Journal of South Asian Federation of Obstetrics and Gynaecology

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VOLUME 16 , ISSUE 3 ( May-June, 2024 ) > List of Articles


The Relationship between Breastfeeding Practices and Support with Severity of Postpartum Depression: A Systematic Review and Meta-analysis

JM Seno Adjie, I Putu Gede Kayika, Arietta Pusponegoro, Bonifasius, Teresa C Rosari, Janice Priscilla, Khansa Qonitah

Keywords : Breastfeeding practice, Breastfeeding support, Postpartum depression, Systematic review, Meta-analysis

Citation Information : Adjie JS, Kayika IP, Pusponegoro A, Bonifasius, Rosari TC, Priscilla J, Qonitah K. The Relationship between Breastfeeding Practices and Support with Severity of Postpartum Depression: A Systematic Review and Meta-analysis. J South Asian Feder Obs Gynae 2024; 16 (3):293-302.

DOI: 10.5005/jp-journals-10006-2425

License: CC BY-NC 4.0

Published Online: 29-04-2024

Copyright Statement:  Copyright © 2024; The Author(s).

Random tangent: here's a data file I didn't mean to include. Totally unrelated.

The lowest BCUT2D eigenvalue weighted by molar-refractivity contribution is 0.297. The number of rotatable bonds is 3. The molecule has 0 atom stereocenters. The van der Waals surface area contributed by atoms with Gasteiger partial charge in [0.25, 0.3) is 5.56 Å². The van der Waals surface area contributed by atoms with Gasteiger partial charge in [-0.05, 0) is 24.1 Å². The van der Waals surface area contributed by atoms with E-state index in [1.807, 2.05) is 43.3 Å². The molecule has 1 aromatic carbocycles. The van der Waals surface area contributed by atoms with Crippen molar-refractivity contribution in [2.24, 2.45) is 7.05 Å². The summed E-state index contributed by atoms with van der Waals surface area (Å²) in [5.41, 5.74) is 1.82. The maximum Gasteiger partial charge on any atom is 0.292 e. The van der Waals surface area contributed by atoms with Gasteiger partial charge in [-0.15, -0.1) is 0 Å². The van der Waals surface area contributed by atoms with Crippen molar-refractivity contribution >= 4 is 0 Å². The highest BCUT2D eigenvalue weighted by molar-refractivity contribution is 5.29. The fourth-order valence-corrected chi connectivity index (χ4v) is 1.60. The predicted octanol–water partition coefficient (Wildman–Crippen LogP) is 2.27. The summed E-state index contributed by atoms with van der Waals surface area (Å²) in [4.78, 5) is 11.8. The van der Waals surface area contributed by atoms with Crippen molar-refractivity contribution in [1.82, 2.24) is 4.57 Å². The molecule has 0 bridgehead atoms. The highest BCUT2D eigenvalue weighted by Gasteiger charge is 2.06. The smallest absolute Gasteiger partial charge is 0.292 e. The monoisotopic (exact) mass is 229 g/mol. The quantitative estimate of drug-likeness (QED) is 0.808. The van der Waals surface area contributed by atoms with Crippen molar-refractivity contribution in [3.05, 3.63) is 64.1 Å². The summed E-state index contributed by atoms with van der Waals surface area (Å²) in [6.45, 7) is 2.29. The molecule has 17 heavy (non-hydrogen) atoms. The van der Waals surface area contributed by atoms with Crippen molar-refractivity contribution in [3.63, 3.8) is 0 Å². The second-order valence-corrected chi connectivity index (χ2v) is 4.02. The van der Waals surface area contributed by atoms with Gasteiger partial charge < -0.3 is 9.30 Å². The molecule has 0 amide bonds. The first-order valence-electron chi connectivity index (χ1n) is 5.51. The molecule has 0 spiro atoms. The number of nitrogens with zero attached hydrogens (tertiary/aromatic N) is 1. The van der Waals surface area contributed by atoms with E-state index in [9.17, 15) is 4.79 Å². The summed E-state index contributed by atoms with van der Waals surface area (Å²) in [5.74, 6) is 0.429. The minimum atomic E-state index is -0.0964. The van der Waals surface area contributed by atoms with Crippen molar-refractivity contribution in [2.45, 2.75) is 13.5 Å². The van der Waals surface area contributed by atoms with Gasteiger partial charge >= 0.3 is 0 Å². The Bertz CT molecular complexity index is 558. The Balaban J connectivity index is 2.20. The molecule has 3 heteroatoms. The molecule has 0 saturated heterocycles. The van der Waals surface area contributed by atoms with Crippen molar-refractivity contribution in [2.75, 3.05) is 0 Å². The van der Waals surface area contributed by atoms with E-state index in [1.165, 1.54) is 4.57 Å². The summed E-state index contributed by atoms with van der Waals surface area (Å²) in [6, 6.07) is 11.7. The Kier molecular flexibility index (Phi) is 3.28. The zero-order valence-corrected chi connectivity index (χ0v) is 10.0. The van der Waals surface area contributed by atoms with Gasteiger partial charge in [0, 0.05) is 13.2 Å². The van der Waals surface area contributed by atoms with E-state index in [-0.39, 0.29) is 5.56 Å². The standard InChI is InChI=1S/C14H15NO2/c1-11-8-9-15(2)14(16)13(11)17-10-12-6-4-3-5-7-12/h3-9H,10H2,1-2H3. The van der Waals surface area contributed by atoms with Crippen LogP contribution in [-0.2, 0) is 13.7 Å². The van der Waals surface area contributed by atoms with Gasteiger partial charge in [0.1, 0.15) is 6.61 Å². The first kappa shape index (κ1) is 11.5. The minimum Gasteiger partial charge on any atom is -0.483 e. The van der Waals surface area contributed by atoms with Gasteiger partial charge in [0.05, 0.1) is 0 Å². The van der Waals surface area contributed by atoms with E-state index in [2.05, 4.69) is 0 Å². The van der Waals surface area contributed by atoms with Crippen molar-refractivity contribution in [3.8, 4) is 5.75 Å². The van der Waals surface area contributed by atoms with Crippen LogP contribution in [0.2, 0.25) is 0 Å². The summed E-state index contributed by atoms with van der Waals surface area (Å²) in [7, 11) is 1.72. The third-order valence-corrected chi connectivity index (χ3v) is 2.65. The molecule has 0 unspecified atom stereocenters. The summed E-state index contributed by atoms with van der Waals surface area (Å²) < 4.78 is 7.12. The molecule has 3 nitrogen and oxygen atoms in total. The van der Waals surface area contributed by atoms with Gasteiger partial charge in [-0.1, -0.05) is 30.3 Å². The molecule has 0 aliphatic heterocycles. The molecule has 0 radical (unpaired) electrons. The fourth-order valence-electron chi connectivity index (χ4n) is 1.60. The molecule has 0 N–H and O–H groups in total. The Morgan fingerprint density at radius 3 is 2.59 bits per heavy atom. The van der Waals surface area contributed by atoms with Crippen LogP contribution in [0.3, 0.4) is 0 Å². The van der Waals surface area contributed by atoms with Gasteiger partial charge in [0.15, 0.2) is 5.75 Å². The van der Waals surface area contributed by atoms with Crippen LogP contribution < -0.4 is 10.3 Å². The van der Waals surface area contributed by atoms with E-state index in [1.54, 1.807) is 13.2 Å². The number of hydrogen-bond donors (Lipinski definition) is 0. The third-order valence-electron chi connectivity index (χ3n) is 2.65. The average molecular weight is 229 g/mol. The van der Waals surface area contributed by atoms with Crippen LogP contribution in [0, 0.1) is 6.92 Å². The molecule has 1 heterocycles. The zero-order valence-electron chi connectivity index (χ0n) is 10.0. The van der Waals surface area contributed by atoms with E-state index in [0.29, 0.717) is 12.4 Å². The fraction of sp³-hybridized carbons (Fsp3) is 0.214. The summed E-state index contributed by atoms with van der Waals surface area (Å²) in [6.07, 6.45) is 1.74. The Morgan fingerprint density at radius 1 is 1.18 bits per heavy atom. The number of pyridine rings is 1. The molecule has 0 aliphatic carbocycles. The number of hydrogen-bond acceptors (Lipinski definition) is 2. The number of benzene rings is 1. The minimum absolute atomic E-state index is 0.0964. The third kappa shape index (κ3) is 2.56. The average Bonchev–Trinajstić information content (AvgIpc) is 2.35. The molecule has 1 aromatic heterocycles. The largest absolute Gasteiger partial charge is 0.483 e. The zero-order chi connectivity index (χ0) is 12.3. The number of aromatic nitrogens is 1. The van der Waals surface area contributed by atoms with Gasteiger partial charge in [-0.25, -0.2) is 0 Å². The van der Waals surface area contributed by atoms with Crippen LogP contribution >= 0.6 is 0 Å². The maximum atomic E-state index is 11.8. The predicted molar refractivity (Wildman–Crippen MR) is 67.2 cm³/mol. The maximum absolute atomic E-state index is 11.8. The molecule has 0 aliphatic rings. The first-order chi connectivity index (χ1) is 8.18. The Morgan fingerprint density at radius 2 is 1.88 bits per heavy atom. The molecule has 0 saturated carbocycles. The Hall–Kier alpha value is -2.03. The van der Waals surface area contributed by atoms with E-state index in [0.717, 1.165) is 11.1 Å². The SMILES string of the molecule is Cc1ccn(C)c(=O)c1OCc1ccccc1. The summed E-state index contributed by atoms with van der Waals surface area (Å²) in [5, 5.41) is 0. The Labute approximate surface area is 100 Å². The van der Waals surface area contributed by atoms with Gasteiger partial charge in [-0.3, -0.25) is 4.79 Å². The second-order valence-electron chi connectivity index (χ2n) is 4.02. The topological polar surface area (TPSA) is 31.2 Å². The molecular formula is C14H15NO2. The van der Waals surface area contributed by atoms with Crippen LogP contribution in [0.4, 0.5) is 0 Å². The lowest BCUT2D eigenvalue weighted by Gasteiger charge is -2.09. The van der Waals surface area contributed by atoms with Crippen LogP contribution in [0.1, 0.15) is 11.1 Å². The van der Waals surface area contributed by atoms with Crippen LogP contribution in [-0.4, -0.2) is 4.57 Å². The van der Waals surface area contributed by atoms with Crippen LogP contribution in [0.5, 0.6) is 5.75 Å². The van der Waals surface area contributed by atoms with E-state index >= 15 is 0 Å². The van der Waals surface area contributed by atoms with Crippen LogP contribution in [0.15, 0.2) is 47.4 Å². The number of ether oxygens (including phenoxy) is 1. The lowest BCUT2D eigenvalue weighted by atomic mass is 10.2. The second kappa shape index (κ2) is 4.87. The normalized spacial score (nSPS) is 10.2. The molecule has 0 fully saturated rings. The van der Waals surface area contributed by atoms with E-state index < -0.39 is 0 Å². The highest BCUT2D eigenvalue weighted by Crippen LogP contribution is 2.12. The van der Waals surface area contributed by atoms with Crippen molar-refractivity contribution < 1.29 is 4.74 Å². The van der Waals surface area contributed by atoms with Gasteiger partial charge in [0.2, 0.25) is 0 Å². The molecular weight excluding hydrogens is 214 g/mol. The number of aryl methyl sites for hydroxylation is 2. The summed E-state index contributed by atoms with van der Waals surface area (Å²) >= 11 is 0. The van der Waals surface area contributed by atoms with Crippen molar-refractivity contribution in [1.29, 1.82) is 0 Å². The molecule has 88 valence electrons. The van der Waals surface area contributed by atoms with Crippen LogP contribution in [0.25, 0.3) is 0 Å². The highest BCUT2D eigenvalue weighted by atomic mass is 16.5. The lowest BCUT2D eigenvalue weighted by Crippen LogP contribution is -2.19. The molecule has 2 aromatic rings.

Introduction: Some evidence indicates that breastfeeding could offer protection in case of postnatal depression and support recovery from symptoms. This study investigates the relationship to identify which practices and forms of support prove beneficial. Materials and methods: Literature search was carried out in databases, such as Cochrane, EBSCOhost, EMBASE, ProQuest, PubMed, and Science Direct from 2013 to recent years. The criteria for inclusion are: (1) Randomized controlled trial or observational studies; (2) Study population, postpartum women at risk or having symptoms of postpartum depression (PPD); (3) Intervention, breastfeeding practice or breastfeeding support; (4) Comparison, women without breastfeeding practices or breastfeeding support; (5) Outcome, severity of PPD. Results: Nineteen studies were included in this review; 5 studies about breastfeeding practices and 14 studies about breastfeeding support. These studies were conducted in 11 countries, included a total of 79,303 participants. Breastfeeding exclusivity, duration, satisfaction, and early initiation contributed to the reduction of PPD severity. Breastfeeding educational (MD = –0.59 [95% CI, –0.62, –0.56]; p < 0.01), psychosocial (MD = –2.85 [95% CI, –4.03, –1.68]; p < 0.01; I2 = 0%), and medication support (MD –1.66 [95% CI, –2.48, –0.83], p = 0.38; I2 = 0%) reduced the severity of PPD. Moreover, educational support also decreases the risk of developing PPD (RR 0.84 [95% CI, 0.71–1.00], p = 0.05; I2 = 20%). Conclusion: Breastfeeding practices have been shown to diminish the grading of PPD and serve as a preventive measure against the risk of depressive symptoms throughout the postpartum period. Additionally, breastfeeding support has been found to alleviate the severity of postnatal depression. It is worth noting that psychosocial support is recommended in this regard, further underscoring the importance of holistic support systems for new mothers. Therefore, early initiation of exclusive breastfeeding and maintaining mother satisfaction are beneficial to be encouraged and educated since pregnancy. Clinical significance: Breastfeeding has a vital role in reducing the severity of PPD and preventing the symptoms after childbirth. Supporting mothers through education and encouragement to start breastfeeding since pregnancy proves the importance of providing holistic care for mothers.

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